A trip through old town Bluffton brings many alluring visuals. Small art galleries line the roads and quaint cottages turned into coffee shops or restaurants give a small-town feeling draped in Southern charm. But if you look closer, sometimes hidden among mossy oaks and sparkling white buildings, you can discover a piece of the past that hasn’t been repurposed.
Bluffton’s first “dispensary” opened its doors for business on August 1, 1939 by J.F. Coburn, Jr., then just 26 years of age. This was six years after the end of prohibition, and to those that lived here, the store was welcomed by everyone except the bootleggers of the time. The nearest liquor store was 15 miles away In Hardeeville, ironically owned by his father and Magistrate. J.F. Coburn, Sr.
Most of the shipments of liquor were brought in by train from Savannah or Charleston via the depot in Prichardville (Prichard Station). Fridays and Saturdays were always the big-money days at the store, when the weekly paychecks from locals were given out. The homefolks and the Hilton Head bootleggers would come and buy what they could afford and take it back to the island.
The building itself was built in the 1920s, and its first life was a filling station. It was also at one point someone’s house, complete with a small wood-burning stove. When the Coburns made it their store, the original white clapboard siding was bricked over and bars were added to the windows for security. The back door was secured due to Alcoholic Beverage Control (ABC) regulations. In the ABC’s eyes, a back door represented bootlegging. The island between the two front pillars was removed and a sales counter was added.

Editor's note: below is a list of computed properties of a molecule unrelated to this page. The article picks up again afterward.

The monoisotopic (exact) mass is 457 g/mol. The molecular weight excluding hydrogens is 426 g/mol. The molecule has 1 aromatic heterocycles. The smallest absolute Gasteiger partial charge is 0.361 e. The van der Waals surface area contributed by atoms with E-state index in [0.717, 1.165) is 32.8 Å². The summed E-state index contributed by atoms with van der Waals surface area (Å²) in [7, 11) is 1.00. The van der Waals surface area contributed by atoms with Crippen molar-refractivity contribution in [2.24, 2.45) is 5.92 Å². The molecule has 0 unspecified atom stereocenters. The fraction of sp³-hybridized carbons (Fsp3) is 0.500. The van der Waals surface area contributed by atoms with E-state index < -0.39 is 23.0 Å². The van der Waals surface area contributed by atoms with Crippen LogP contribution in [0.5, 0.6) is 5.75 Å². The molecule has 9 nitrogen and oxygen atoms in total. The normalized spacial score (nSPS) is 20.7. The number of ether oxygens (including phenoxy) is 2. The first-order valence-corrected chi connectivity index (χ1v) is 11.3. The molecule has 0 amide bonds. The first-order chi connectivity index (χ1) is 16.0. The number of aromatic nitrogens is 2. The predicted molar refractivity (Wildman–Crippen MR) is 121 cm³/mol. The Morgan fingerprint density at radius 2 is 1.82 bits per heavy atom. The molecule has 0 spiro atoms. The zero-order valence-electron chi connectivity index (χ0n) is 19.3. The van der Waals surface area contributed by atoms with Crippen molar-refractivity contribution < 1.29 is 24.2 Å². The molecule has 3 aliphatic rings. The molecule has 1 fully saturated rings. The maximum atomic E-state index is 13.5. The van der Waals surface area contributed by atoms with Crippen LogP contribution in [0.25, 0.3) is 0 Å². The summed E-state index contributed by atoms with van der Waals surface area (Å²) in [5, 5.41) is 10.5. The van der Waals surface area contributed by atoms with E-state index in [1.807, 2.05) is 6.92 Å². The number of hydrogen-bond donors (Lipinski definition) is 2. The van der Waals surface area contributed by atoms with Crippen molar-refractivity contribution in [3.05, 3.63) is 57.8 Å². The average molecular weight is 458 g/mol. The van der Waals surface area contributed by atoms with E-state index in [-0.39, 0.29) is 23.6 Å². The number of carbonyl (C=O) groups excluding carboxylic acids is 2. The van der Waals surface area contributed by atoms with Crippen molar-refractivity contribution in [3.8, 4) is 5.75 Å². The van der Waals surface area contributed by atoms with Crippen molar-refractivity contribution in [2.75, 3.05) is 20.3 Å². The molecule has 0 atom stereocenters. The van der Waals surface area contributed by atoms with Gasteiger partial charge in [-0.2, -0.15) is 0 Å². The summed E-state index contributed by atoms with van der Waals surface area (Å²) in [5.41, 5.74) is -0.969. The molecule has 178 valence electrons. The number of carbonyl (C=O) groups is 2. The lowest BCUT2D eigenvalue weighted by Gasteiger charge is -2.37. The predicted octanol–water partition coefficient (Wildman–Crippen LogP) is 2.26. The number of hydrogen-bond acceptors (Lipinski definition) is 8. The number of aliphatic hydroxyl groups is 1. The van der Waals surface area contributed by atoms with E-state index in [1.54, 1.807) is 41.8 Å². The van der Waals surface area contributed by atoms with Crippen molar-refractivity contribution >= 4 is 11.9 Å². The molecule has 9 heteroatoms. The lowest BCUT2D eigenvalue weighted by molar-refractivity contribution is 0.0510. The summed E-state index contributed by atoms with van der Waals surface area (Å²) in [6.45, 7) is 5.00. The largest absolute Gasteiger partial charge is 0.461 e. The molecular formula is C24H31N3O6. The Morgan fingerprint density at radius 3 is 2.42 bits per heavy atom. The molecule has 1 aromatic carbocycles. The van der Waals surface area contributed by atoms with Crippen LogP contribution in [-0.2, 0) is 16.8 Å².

In 1942, J.F. was drafted, leaving his wife, Janie, to run the store. Although they had rented the store, Janie saved up enough money to buy it. During the war, J.F. was missing in action after being shot by a German soldier and dragged across the line by another German soldier who saved him. J.F.’s brother, Gus, took a leave of absence from the Air Force to search for him, and ended up finding him in France! J.F. came home in 1945 with a Purple Heart.
Brenda Coburn, J.F.’s daughter, ran the store for many years thereafter. She recalls times when people tried to rob the place.
“I woke up many a night to the sound of my daddy shooting at people who tried to break in,” Brenda said. “There Is a bullet hole in in the wall of the store next to the chimney” where her father shot at a would-be robber. She remembers that the locks to the doors had to be replaced 2-3 times a year and, during one Christmas season, twice in one week.
South Carolinians often speculate various explanations as to why there is at least one if not multiple red dots in the front of liquor stores. Some say it’s because liquor store owners needed a way for the people who couldn’t read to find their stores. Some think it represents a red sun because the state’s liquor stores were originally opened from dawn to dusk.
Today the building sits abandoned. The red dot that once beamed bright, is now faded. The outside walls engulfed by the palmetto trees and vines. The yellow rope with the “no trespassing” sign is likely unnoticed to locals and tourists alike.
The old adage “if these walls could talk” comes to mind when passing the Red Dot No. 452. Surely their message would be as spirited as the goods that were once sold within.
Article by Paul Tollefson 2021
Main image Photo by Matthew Richardson Circa 2020: Click Here To Purchase!